Greetings gearheads, welcome back to “Stomp School!” Since starting the column, Analog Mike and I have received a number of pedal-related questions from Premier Guitar readers. So, we thought we’d take some time in this month’s column to answer some real questions posed by real readers. Here goes…

Q: First of all, I love the column! Very cool, and full of useful info. I have a question. I’m planning on adding a clean boost to my pedalboard and was wondering where to place it in the chain. It seems logical that I should put it at the end of the chain to boost the signal after the loss from my pedals and just before it hits the amp. But, I’m not sure. What do you suggest? I appreciate any help you can give me. Again, I love the column (and PG is my favorite mag)!
Rock & Roll, Greg

A: Hi Greg. The order of a clean boost and a dirt pedal (overdrive or distortion) determines what the clean boost will do. A clean boost into a distortion pedal will add more distortion. That’s because the distortion pedal is already clipping, and will just clip more when you hit it harder. That’s also why a small amp cranked up (or a Marshall on 10) does not get louder when you hit it with a louder signal—it’s already out of headroom, so it can only distort more. That’s how a lot of players used the Electro-Harmonix LPB-1 back in the day, to overdrive the amp. A clean boost after a dirt pedal will increase the volume without adding more distortion. So put it where it will do what you want (or get two: one for more distortion and one for more volume!).

Q: I just read your troubleshooting article and really enjoyed it. I wondered if you might be able to give me a little direction. I was given an older Boss 7-band EQ pedal that was dead. Knowing just enough about soldering to be dangerous, I thought I might be able to fix it. Upon plugging it in, I got nothing. No LED, no sound… nothing. After poking around inside for a while and touching up some solder joints, it worked. I thought I was a genius! But soon enough, it stopped working again. Short of retouching every solder joint on the board, can you give me any suggestions on likely culprits?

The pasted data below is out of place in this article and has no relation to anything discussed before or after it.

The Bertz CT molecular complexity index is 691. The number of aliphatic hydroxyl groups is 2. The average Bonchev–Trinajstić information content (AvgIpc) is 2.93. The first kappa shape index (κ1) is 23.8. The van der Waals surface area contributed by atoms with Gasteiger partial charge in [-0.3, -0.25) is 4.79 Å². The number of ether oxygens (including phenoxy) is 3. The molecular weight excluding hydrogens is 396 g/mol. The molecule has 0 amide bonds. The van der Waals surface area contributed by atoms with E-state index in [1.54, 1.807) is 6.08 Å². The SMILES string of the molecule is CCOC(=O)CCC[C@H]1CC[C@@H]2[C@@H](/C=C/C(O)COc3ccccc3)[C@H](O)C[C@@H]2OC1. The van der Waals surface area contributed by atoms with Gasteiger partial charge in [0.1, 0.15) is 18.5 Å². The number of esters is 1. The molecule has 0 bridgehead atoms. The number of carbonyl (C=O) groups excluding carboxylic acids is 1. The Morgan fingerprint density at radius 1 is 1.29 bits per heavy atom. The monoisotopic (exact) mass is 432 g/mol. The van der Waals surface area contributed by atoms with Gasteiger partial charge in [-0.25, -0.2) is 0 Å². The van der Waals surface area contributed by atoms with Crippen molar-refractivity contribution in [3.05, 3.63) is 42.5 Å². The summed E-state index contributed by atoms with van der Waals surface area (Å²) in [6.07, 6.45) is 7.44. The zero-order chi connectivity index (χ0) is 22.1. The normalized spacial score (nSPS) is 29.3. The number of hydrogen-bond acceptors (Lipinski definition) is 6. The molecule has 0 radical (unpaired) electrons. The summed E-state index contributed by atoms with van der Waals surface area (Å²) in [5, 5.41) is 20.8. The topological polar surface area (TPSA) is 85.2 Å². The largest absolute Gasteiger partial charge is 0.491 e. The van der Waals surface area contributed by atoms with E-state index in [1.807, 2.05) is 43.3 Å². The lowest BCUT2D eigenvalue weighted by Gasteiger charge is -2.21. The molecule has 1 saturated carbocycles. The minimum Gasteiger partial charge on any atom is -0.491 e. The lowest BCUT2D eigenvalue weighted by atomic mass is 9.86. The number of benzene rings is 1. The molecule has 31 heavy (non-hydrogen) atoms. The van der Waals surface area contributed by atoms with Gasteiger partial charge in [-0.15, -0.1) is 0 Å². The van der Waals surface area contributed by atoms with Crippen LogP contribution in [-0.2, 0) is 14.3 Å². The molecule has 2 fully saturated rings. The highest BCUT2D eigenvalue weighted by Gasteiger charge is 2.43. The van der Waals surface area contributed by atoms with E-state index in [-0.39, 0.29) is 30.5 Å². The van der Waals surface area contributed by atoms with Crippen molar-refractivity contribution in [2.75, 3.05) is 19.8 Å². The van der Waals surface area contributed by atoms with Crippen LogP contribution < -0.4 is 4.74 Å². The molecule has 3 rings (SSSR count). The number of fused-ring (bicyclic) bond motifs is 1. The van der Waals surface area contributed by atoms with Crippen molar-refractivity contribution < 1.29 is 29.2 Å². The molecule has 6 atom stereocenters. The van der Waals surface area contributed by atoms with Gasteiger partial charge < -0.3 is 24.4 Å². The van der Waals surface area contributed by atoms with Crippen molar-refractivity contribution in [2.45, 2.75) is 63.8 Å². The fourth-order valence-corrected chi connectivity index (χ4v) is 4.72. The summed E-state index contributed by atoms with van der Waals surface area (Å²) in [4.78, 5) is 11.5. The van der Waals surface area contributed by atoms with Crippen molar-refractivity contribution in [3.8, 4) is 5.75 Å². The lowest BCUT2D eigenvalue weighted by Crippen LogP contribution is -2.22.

Thanks, Kevin

A: Hi Kevin. A totally dead pedal is usually the easiest type to fix. In this case, it sounds like power is not getting to the circuit board. If you have a simple continuity meter, you can usually trace the path from the battery to the board. The black battery wire first goes to the input jack, then through the input plug to ground. Plug a cable into the input and check that your battery ground terminal is getting to ground on the jack and ground on the board. There may be a black wire from the input jack to the board.

If your ground is getting to the board, then you need to check the positive. There should be a red wire from the battery clip going to the board near the power jack. It then goes into the power jack, which has a switch to send the battery’s positive voltage to the board if there is not a power plug inserted into the power jack. Check that there is continuity from the red wire to both parts of the jack that are not connected to ground. If you only get continuity to one of those points, then the switch in the power jack is broken and the jack should be replaced. If the switch in the power jack is broken, however, the pedal should still work with an external power supply plugged in. Hope that helps.

Well, that’s all we have room for this time around, but we do have a few more reader questions to answer, so check back with us again next month. Until then, keep on stompin’!

Tom Hughes
(a.k.a. Analog Tom) is the owner and proprietor of For Musicians Only ( and author of Analog Man’s Guide To Vintage Effects. For Musicians Only is also the home of the FMO Gear Shop. Questions or comments about this article can be sent

Analog Man
( is one of the largest boutique effects manufacturers and retailers in the business, established by “Analog” Mike Piera in 1993. Mike can be reached